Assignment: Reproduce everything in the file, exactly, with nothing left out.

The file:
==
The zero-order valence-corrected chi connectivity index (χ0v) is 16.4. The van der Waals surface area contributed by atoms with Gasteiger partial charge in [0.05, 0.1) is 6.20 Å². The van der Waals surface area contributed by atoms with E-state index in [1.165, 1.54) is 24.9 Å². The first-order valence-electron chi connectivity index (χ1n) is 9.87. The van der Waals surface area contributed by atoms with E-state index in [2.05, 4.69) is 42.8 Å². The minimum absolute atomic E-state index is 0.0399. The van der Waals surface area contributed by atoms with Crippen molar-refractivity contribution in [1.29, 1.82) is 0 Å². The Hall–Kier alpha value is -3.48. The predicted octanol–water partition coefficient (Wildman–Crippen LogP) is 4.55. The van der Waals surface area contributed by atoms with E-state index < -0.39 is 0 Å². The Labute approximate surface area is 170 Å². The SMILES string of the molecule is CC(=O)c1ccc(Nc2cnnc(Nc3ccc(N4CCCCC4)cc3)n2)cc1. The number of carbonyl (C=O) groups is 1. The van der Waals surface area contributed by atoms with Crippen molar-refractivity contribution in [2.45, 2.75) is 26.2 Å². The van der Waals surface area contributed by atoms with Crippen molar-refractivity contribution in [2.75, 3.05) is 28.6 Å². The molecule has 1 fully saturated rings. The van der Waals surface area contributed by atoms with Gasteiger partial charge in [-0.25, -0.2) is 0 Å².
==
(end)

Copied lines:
The zero-order valence-corrected chi connectivity index (χ0v) is 16.4. The van der Waals surface area contributed by atoms with Gasteiger partial charge in [0.05, 0.1) is 6.20 Å². The van der Waals surface area contributed by atoms with E-state index in [1.165, 1.54) is 24.9 Å². The first-order valence-electron chi connectivity index (χ1n) is 9.87. The van der Waals surface area contributed by atoms with E-state index in [2.05, 4.69) is 42.8 Å². The minimum absolute atomic E-state index is 0.0399. The van der Waals surface area contributed by atoms with Crippen molar-refractivity contribution in [1.29, 1.82) is 0 Å². The Hall–Kier alpha value is -3.48. The predicted octanol–water partition coefficient (Wildman–Crippen LogP) is 4.55. The van der Waals surface area contributed by atoms with E-state index < -0.39 is 0 Å². The Labute approximate surface area is 170 Å². The SMILES string of the molecule is CC(=O)c1ccc(Nc2cnnc(Nc3ccc(N4CCCCC4)cc3)n2)cc1. The number of carbonyl (C=O) groups is 1. The van der Waals surface area contributed by atoms with Crippen molar-refractivity contribution in [2.45, 2.75) is 26.2 Å². The van der Waals surface area contributed by atoms with Crippen molar-refractivity contribution in [2.75, 3.05) is 28.6 Å². The molecule has 1 fully saturated rings. The van der Waals surface area contributed by atoms with Gasteiger partial charge in [-0.25, -0.2) is 0 Å².